Our principal tasks as researchers thus far has been seeking out performances that happened in 1924 Paris. At first, we thought we would be finding them by reading letters and biographies of prominent artists and composers of the time. We began with this tactic, and though we got a good sense of contextual information, it was a rather inefficient way to gather a large quantity of information. If we were lucky enough to read a letter that spoke of a performance it usually only briefly mentioned the title and perhaps composer and the letter writer’s thoughts on the performance, which left us to find the place, address, time and other fields of data to complete.

In search of a more efficient and complete means of data collection, we turned to newspapers. First, we used Le Figaro, (accessible through the National French Library archives) which contains a theatre section in each edition. The problem we ran into from there was distinguishing Operas (which we wanted to include in the map) from theatre performances (which weexport (2) decided not to include since they aren’t explicitly related to music). At first, I tried to google all of the shows to see if I could get a quick answer, but then I found that the operas often had the orchestra conductor listed whereas the theatre performances obviously did not. Though this is not a foolproof method, it seemed to work reasonably well.


We also took listings from concerts here, but often had to fill in information such as addresses (which can be difficult to find because theaters from the 1920’s don’t always exist today- and if they do they might not be in the same places).


I discovered about three weeks into our project that Le Gaulois, another daily newspaper much like Le Figaro, is another good source of information. In addition to having the complete listings like Le Figaro, it also includes some reviews. Reviews are a better source for us because we can assure that the performance actually happened whereas listing simply tell us what is supposed to happen.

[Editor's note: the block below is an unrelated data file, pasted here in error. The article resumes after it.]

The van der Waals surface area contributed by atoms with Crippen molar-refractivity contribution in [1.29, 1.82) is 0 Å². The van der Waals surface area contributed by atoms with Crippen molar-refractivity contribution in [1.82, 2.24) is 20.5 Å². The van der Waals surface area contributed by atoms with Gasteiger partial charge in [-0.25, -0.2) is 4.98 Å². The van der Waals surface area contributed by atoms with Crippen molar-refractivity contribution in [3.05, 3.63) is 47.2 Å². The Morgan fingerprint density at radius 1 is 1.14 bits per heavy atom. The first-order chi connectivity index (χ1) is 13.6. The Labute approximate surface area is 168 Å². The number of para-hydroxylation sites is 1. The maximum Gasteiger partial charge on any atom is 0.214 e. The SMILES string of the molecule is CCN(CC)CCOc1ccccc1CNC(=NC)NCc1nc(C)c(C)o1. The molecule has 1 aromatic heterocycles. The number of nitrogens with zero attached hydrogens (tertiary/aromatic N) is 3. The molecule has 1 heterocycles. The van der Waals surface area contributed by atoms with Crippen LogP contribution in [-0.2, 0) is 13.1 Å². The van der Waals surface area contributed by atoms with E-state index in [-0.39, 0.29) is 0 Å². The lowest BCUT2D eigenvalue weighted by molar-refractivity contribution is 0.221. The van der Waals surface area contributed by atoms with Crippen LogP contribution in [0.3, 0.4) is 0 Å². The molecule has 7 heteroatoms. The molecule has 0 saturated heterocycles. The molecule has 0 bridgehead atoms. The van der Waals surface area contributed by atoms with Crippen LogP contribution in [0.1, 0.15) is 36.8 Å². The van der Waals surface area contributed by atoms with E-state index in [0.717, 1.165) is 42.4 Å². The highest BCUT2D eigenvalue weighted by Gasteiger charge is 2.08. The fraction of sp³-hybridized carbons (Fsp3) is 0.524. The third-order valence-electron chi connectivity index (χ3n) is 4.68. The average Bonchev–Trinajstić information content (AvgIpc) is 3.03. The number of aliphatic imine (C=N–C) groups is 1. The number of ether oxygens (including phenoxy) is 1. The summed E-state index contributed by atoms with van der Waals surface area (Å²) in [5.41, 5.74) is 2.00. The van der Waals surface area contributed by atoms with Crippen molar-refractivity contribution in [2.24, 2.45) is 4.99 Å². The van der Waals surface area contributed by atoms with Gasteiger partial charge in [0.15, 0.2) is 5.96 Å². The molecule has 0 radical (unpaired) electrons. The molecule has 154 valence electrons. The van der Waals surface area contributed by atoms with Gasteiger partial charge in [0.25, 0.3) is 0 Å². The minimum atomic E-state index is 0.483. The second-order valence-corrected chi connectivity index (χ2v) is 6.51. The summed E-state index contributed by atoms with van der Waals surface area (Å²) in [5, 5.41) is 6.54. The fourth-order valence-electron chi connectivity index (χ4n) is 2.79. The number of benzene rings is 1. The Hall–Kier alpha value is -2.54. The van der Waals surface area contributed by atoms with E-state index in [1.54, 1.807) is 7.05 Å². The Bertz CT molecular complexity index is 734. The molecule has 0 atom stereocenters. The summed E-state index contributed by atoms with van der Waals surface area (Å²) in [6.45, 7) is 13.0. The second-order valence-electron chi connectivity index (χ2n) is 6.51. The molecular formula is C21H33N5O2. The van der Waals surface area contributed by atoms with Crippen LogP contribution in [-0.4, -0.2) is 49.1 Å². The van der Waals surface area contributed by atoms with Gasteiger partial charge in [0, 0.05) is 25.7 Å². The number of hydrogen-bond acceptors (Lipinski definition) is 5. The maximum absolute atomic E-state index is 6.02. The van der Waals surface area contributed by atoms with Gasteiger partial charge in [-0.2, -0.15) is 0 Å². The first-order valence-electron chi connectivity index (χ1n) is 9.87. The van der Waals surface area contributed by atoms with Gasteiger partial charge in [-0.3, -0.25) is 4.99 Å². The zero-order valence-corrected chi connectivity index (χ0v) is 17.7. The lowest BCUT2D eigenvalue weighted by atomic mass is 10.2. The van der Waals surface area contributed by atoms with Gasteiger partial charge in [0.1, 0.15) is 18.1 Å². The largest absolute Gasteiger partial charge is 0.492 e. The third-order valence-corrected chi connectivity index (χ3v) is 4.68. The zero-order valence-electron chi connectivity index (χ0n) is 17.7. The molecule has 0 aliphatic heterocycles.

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Some issues we still face despite our best efforts include problems with reading images from the 1920’s. I’m sure we have entries containing spelling errors simply because we couldn’t read them. Additionally, our research from newspapers has provided us with a wealth of knowledge from the venues (and especially cabarets) that posted regularly, but not so much from a wide variety of venues and genres. Though these dates are important, our methodology might be giving them a larger significance than was actually true.

Besides our work in the archives, each researcher has taken on some specific areas of focus, for example jazz music in Paris. From these searches we add performances, but also locations of theaters, and where important people lived. We are also able to get a sense of the areas these genres typically took place. In these specific domains, we are able to hone in on different music scenes in Paris in attempts to combine these subsets of information into a more accurate representation of the greater whole.

Now that we have all of this data, we’ve got to sort through it and add to it in the way that will make it most accurate. Though this has been our methodology up till this point, it may very well change in the near future.